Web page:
This section very clearly refers to the glyph seal as a trap with the same function as the spell glyph function on glyph of warding -- this is not something intended to be used as a buffing mechanism on a knowing creature.

A glyph seal is unaffected by the spell within it.

This refers to the upcoming destructive -- and possibly AOE -- nature of what the glyph seal is intended to hold.

Once activated, the now-empty glyph seal can be retrieved (though it requires a successful DC 30 Search check to find) and used.

(How to recover a glyph seal)

You can always remove any glyph seal you keyed and activated to redeploy it elsewhere.

Note that this section might make it actually impossible for the person who keyed a glyph seal to set it off. Why? Because if the seal is triggered by opening a bag inside which the seal is affixed, then the person who keyed it is incapable of triggering it because one is always capable of removing any glyph seal one activated.

The evidence here is overwhelming that this item is not intended to be used as a buffing mechanism. It is intended to be a trap item.

Additionally, let's look at the next closest item to doing what this thing can do:

Craft contingent spell (Complete Arcane p.77/p.139):

  1. You can only have a number of crafted contingent spells up to your hit dice, but there is no restriction for glyph seal
  2. Crafted contingent spells are destroyed by dispel magic, glyph seals are not
  3. A level 3 crafted contingent spell costs 1500 gold (lvl 5)/6000 gold (lvl 20), glyph seal costs 1000 in either case.
  4. A level 5 crafted contingent spell costs 4500 gold (lvl 9)/10000 gold (lvl 20), a greater glyph seal costs 4000 in either case.
  5. A crafted contingent spell is single-use, whereas a glyph seal can be used repeatedly.

If someone argues that the glyph seal items are intended to completely usurp the already-too-powerful contingent spell items, they are simply ignoring all the evidence to the contrary. Their intended use is quite clear if someone accepts that an author simply forget to add "harmful" when they were reducing the spell levels from 3:2 and from 6:5 so that the item wasn't quite as powerful as a cast glyph of warding. My table has ruled as such, and we firmly believe that the RAI for these items is to be traps that are slightly less powerful than a cast glyph o warding but usable by anyone, not hyper-abusable buff items.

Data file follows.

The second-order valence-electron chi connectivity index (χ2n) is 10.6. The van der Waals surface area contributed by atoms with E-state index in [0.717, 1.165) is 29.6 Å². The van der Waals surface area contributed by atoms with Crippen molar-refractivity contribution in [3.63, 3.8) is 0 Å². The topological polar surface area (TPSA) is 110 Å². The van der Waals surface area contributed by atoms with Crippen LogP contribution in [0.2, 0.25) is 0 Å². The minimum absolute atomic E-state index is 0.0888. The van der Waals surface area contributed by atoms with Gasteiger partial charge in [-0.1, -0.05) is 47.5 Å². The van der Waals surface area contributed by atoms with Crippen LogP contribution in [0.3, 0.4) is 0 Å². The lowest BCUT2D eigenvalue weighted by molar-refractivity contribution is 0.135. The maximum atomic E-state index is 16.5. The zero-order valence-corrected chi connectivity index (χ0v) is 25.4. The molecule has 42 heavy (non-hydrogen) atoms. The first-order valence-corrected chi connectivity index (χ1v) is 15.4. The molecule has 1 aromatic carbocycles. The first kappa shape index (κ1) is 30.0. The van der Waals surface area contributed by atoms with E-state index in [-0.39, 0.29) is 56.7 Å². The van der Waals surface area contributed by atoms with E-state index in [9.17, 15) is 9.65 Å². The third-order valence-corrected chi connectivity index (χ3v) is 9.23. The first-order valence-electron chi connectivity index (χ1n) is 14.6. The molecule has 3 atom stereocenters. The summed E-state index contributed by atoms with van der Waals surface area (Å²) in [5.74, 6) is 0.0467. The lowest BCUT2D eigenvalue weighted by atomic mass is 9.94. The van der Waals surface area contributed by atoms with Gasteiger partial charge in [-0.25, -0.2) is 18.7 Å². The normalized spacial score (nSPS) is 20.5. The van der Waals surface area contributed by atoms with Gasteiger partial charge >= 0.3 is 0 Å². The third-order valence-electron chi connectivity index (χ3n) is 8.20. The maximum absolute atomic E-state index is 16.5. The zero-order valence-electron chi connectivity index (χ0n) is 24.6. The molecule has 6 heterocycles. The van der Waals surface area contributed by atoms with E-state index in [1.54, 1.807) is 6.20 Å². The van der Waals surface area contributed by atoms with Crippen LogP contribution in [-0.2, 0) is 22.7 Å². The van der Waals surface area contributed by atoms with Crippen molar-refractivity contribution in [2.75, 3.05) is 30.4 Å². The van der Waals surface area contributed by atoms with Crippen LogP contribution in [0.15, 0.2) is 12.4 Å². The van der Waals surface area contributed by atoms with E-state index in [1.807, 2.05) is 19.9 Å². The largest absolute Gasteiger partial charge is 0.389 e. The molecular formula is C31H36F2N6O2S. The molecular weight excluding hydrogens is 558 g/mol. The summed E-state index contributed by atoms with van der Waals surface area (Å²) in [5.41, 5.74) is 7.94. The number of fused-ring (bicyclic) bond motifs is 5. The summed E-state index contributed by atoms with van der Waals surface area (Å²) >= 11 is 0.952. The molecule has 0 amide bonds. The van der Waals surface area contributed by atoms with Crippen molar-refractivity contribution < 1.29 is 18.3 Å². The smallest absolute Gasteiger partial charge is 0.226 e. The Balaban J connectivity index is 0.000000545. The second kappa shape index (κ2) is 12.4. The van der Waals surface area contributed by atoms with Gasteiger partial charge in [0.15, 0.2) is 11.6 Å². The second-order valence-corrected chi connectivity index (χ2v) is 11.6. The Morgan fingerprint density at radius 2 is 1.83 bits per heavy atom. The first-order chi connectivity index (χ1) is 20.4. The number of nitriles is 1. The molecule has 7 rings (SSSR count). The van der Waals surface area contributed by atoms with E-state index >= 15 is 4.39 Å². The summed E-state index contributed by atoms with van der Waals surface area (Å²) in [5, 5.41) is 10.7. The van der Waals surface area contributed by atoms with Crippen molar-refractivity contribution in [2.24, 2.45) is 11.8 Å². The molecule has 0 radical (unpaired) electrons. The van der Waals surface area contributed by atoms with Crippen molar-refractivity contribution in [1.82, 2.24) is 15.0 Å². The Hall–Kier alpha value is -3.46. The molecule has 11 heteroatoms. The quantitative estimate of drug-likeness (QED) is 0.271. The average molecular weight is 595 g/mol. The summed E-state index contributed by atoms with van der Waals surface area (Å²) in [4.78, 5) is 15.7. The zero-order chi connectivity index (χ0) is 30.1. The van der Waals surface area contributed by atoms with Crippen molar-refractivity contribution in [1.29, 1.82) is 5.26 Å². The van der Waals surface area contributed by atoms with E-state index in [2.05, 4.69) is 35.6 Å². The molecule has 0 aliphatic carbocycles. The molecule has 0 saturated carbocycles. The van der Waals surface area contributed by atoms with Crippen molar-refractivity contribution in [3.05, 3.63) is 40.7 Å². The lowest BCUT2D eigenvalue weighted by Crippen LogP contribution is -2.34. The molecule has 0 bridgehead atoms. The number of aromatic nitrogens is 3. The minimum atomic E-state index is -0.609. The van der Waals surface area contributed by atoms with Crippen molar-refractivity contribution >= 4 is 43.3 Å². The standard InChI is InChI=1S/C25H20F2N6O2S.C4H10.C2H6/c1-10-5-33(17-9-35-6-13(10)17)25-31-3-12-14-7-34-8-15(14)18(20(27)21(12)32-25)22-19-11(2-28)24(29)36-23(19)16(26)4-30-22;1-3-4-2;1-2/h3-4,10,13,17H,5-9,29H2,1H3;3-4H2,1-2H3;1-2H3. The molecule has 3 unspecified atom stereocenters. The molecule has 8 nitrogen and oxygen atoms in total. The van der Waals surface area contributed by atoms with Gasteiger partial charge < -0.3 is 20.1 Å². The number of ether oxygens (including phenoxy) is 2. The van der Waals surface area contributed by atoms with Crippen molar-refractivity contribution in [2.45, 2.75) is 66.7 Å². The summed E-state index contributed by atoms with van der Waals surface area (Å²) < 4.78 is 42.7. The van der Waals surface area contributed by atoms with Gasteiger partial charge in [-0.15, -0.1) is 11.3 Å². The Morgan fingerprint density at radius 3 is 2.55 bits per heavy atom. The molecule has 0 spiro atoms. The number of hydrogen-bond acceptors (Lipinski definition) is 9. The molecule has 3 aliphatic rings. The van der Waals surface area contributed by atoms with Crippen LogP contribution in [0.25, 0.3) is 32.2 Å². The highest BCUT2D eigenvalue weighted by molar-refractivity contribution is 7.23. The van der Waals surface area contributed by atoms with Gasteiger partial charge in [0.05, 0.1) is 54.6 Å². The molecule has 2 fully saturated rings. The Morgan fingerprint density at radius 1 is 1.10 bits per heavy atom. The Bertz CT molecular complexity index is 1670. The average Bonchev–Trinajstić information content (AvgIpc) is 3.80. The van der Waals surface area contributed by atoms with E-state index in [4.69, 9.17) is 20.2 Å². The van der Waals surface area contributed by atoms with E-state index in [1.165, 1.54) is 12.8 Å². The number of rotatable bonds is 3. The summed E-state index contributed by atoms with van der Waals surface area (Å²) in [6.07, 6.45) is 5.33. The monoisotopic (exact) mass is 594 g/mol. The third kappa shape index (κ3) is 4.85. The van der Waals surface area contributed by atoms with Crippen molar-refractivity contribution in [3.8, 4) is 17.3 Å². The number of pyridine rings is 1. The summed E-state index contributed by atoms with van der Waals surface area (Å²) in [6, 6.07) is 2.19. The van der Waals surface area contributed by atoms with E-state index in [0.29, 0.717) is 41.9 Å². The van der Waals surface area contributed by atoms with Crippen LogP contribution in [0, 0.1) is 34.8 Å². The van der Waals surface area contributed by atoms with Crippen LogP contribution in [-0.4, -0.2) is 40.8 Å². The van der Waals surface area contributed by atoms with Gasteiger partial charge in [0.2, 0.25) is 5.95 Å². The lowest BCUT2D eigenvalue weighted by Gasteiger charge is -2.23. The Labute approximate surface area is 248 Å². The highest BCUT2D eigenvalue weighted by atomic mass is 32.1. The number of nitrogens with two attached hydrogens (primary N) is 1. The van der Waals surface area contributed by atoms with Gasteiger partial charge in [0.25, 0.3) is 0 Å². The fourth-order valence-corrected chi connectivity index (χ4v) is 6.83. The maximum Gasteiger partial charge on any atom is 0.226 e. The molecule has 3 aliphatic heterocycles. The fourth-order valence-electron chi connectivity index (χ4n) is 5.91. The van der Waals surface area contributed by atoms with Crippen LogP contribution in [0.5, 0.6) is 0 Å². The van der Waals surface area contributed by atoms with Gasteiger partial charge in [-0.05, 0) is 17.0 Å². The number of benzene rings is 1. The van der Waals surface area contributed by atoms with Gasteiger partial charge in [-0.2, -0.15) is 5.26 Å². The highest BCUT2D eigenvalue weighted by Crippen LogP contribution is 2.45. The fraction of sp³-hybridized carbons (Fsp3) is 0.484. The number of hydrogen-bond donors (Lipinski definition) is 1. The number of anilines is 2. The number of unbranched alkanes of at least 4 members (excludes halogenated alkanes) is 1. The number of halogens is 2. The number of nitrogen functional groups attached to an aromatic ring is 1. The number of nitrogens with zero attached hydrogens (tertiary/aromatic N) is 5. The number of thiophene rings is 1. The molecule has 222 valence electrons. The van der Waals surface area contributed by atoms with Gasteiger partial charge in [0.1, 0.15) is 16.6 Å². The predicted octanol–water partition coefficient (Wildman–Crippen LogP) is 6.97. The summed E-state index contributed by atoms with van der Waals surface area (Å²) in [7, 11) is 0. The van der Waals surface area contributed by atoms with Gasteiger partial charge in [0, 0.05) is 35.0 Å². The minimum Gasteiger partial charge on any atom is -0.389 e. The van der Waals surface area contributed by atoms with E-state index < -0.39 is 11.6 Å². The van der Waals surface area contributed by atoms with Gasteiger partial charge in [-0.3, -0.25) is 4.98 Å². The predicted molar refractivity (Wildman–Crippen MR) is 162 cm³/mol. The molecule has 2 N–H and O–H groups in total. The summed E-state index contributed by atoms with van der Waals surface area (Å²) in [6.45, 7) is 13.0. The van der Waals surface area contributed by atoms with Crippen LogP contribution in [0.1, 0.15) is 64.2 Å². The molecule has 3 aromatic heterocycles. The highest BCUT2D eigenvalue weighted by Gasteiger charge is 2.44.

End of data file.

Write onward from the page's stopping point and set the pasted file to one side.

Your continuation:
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    \$\begingroup\$ When the seal's description says, "A glyph seal allows you to convert any arcane or divine spell of up to 2nd level into a symbol similar to a glyph of warding…" (emphasis mine), I took that to mean the differences include that the glyph seal spell really can be any arcane or divine spell (instead of only harmful ones) and can only be up to a 2nd-level spell (instead of up to 3rd-level ones). Is that just me reading too much into it? (It's happened before!) \$\endgroup\$ – Hey I Can Chan Mar 27 '18 at 7:06
  • \$\begingroup\$ @HeyICanChan No, I agree with your reading; whatever would normally activate a glyph seal would activate the invisibility. The only difference here is that the 'caster' of the spell is the glyph, rather than a person. And you can certainly cast Invisibility on another person as a spellcaster. There's no reason to expect a glyph seal to fail at casting Invisibility on the first person who activates the seal. \$\endgroup\$ – TylerH Mar 27 '18 at 14:19
  • \$\begingroup\$ @heyicanchan everyone is ignoring that it activates as a spell glyph from glyph of warding. A spell glyph only activates for harmful spells. I get that people want a busted, cheap item, but there is nothing "similar" about this -- it's simply not going to turn on. If spell glyph did not specify harmful, then it would work. \$\endgroup\$ – Wannabe Warlock Mar 27 '18 at 14:54
  • \$\begingroup\$ @heyicanchan I added additional RAI info. \$\endgroup\$ – Wannabe Warlock Mar 27 '18 at 15:08
  • \$\begingroup\$ (RAI is serious. You may want to rephrase.) Certainly, the seal activates as a spell glyph, but the glyph seal really says any spell and similar. And, honestly, I don't think anyone wants busted stuff; I think folks really want some clarity. For all of late-era 3.5's space-wasting, I believe some space should've been spent detailing authors' own understanding of their items, classes, or spells so readers could make judge stuff fairly instead of guessing (i.e. ivory tower game design) \$\endgroup\$ – Hey I Can Chan Mar 27 '18 at 16:38